The son of an elderly woman from Holland has lost responsibility for his mother’s affairs after breaking “every rule in the book”.
The Public Guardian v AM referred to as ‘Carla’, who was born in Hilversum . She and her husband, also Dutch, moved to England in 1964 and settled in Surrey. He died 20 years later. The couple had one son, ‘AM’, who lives in London and runs a skincare company.
In 2011, Carla was diagnosed with dementia. She later also developed breast cancer and now lives in a nursing home. By that point, she had already given AM responsibility for her property and affairs, under a lasting power of attorney (LPA).
But by May this year, the Office of the Public Guardian (OPG), who regulates personal deputies, had become concerned by AM’s behaviour and applied for a court order under the Mental Capacity Act 2005 compelling him to fully account for all his financial dealings in the role of deputy.
An OPG investigator made a number of allegations about AM. He had misappropriated funds from the sale of his mother’s house, she claimed, withdrawing money “for his own purposes”. Prior to that, he had also withdrawn more than £136,000 from his mother’s various bank accounts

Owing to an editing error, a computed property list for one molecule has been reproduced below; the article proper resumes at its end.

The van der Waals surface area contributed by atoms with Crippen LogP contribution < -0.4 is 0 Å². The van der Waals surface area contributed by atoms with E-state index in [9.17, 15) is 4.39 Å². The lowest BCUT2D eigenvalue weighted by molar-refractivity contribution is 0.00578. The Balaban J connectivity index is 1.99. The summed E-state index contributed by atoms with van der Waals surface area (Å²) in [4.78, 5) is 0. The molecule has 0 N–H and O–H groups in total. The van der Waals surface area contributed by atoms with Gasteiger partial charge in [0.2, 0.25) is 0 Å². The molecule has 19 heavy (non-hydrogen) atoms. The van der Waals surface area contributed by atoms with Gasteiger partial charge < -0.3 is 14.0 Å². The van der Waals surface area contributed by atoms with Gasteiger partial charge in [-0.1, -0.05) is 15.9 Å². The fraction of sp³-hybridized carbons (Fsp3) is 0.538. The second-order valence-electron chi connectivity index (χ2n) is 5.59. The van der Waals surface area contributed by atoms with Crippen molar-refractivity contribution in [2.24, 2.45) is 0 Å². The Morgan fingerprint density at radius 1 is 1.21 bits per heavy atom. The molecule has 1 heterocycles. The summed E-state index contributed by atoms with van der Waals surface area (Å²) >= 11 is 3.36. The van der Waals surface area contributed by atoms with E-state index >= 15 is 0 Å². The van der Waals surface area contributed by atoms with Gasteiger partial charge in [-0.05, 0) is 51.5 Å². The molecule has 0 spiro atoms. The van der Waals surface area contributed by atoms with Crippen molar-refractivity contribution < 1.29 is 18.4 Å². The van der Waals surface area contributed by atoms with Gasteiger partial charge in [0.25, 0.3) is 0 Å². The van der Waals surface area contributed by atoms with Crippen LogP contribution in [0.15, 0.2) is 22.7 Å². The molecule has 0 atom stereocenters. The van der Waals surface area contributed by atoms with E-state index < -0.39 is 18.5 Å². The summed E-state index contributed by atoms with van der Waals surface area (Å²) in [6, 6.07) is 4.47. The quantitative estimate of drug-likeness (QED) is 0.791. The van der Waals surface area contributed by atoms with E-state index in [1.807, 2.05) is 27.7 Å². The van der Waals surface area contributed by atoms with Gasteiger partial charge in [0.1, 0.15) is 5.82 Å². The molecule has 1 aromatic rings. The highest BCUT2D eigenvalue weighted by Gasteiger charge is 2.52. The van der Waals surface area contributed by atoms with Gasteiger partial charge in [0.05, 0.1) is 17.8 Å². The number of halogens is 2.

A representative from the Court of Protection visited Carla in her nursing home to confirm that she did not have the capacity to question her son about his behaviour or withdraw the LPA.
AM denied these claims. He insisted that his mother would have approved of his actions and that he had not been acting contrary to her best interests. He and his mother had not entered into written agreements and it had not occurred to either of them that this might cause a problem he said. The money he had taken from his mother’s accounts had been used to meet various expenses following a sharp decline in his business. AM explained:
“I felt justified in making these payments with what I legitimately considered to be my money on her bank account.”
He opposed the appointment of a replacement deputy, saying:
“…I do not see how a stranger could comply with my mother’s wishes.”
In the Court of Protection, Senior Judge Lush noted Carla’s dementia was now advanced and she could no longer recognise her son. The OPG, meanwhile, had made its case, he declared.
“…I am …satisfied that the respondent has behaved in a way that contravenes his authority and is not in the donor’s best interests. He has broken virtually every rule in the book…”